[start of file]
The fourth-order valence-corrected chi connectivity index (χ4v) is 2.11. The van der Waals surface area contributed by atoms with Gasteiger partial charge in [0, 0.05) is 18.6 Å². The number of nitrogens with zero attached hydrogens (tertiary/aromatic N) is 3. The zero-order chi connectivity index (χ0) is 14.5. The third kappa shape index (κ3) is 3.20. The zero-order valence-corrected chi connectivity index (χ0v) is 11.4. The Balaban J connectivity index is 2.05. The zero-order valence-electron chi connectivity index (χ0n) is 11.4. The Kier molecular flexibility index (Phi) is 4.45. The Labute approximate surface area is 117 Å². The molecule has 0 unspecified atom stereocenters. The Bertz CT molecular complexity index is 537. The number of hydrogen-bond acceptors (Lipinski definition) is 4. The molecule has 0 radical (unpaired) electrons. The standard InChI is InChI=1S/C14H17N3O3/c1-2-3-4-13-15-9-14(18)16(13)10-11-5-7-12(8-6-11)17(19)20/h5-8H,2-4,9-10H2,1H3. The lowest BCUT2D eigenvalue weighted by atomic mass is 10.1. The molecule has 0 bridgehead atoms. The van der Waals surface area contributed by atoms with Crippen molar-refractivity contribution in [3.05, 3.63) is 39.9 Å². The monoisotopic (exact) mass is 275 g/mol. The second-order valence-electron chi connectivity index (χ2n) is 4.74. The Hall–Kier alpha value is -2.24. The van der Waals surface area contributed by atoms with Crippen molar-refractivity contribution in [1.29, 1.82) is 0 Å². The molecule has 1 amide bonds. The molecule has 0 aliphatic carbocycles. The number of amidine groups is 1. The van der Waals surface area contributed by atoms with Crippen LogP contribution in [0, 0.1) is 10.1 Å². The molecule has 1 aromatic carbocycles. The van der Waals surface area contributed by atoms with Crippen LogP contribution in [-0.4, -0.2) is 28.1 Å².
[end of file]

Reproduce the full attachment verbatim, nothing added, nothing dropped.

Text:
The fourth-order valence-corrected chi connectivity index (χ4v) is 2.11. The van der Waals surface area contributed by atoms with Gasteiger partial charge in [0, 0.05) is 18.6 Å². The number of nitrogens with zero attached hydrogens (tertiary/aromatic N) is 3. The zero-order chi connectivity index (χ0) is 14.5. The third kappa shape index (κ3) is 3.20. The zero-order valence-corrected chi connectivity index (χ0v) is 11.4. The Balaban J connectivity index is 2.05. The zero-order valence-electron chi connectivity index (χ0n) is 11.4. The Kier molecular flexibility index (Phi) is 4.45. The Labute approximate surface area is 117 Å². The molecule has 0 unspecified atom stereocenters. The Bertz CT molecular complexity index is 537. The number of hydrogen-bond acceptors (Lipinski definition) is 4. The molecule has 0 radical (unpaired) electrons. The standard InChI is InChI=1S/C14H17N3O3/c1-2-3-4-13-15-9-14(18)16(13)10-11-5-7-12(8-6-11)17(19)20/h5-8H,2-4,9-10H2,1H3. The lowest BCUT2D eigenvalue weighted by atomic mass is 10.1. The molecule has 0 bridgehead atoms. The van der Waals surface area contributed by atoms with Crippen molar-refractivity contribution in [3.05, 3.63) is 39.9 Å². The monoisotopic (exact) mass is 275 g/mol. The second-order valence-electron chi connectivity index (χ2n) is 4.74. The Hall–Kier alpha value is -2.24. The van der Waals surface area contributed by atoms with Crippen molar-refractivity contribution in [1.29, 1.82) is 0 Å². The molecule has 1 amide bonds. The molecule has 0 aliphatic carbocycles. The number of amidine groups is 1. The van der Waals surface area contributed by atoms with Crippen LogP contribution in [0, 0.1) is 10.1 Å². The molecule has 1 aromatic carbocycles. The van der Waals surface area contributed by atoms with Crippen LogP contribution in [-0.4, -0.2) is 28.1 Å².